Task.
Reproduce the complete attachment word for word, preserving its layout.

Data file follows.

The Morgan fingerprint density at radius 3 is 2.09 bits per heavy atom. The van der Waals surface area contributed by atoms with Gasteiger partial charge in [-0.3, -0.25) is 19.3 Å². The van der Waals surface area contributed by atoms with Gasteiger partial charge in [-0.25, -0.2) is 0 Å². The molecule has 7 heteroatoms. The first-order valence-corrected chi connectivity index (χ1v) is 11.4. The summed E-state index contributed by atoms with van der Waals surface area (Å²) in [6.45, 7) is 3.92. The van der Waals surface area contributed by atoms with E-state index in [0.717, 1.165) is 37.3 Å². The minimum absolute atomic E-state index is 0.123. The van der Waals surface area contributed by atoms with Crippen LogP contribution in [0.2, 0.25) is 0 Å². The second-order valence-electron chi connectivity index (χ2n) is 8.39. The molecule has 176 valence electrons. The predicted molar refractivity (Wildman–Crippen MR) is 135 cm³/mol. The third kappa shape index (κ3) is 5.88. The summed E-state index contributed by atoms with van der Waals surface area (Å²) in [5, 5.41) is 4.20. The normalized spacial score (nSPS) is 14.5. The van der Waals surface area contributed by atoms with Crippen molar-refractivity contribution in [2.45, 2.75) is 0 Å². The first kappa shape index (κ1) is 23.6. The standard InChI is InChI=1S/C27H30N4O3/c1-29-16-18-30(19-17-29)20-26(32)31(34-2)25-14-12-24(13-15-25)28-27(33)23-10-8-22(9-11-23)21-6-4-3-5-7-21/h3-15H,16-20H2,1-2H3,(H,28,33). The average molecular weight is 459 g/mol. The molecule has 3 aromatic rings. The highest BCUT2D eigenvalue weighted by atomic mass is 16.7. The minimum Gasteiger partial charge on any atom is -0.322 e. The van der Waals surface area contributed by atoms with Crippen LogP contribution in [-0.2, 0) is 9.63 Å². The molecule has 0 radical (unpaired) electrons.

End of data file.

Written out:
The Morgan fingerprint density at radius 3 is 2.09 bits per heavy atom. The van der Waals surface area contributed by atoms with Gasteiger partial charge in [-0.3, -0.25) is 19.3 Å². The van der Waals surface area contributed by atoms with Gasteiger partial charge in [-0.25, -0.2) is 0 Å². The molecule has 7 heteroatoms. The first-order valence-corrected chi connectivity index (χ1v) is 11.4. The summed E-state index contributed by atoms with van der Waals surface area (Å²) in [6.45, 7) is 3.92. The van der Waals surface area contributed by atoms with E-state index in [0.717, 1.165) is 37.3 Å². The minimum absolute atomic E-state index is 0.123. The van der Waals surface area contributed by atoms with Crippen LogP contribution in [0.2, 0.25) is 0 Å². The second-order valence-electron chi connectivity index (χ2n) is 8.39. The molecule has 176 valence electrons. The predicted molar refractivity (Wildman–Crippen MR) is 135 cm³/mol. The third kappa shape index (κ3) is 5.88. The summed E-state index contributed by atoms with van der Waals surface area (Å²) in [5, 5.41) is 4.20. The normalized spacial score (nSPS) is 14.5. The van der Waals surface area contributed by atoms with Crippen molar-refractivity contribution in [2.45, 2.75) is 0 Å². The first kappa shape index (κ1) is 23.6. The standard InChI is InChI=1S/C27H30N4O3/c1-29-16-18-30(19-17-29)20-26(32)31(34-2)25-14-12-24(13-15-25)28-27(33)23-10-8-22(9-11-23)21-6-4-3-5-7-21/h3-15H,16-20H2,1-2H3,(H,28,33). The average molecular weight is 459 g/mol. The molecule has 3 aromatic rings. The highest BCUT2D eigenvalue weighted by atomic mass is 16.7. The minimum Gasteiger partial charge on any atom is -0.322 e. The van der Waals surface area contributed by atoms with Crippen LogP contribution in [-0.2, 0) is 9.63 Å². The molecule has 0 radical (unpaired) electrons.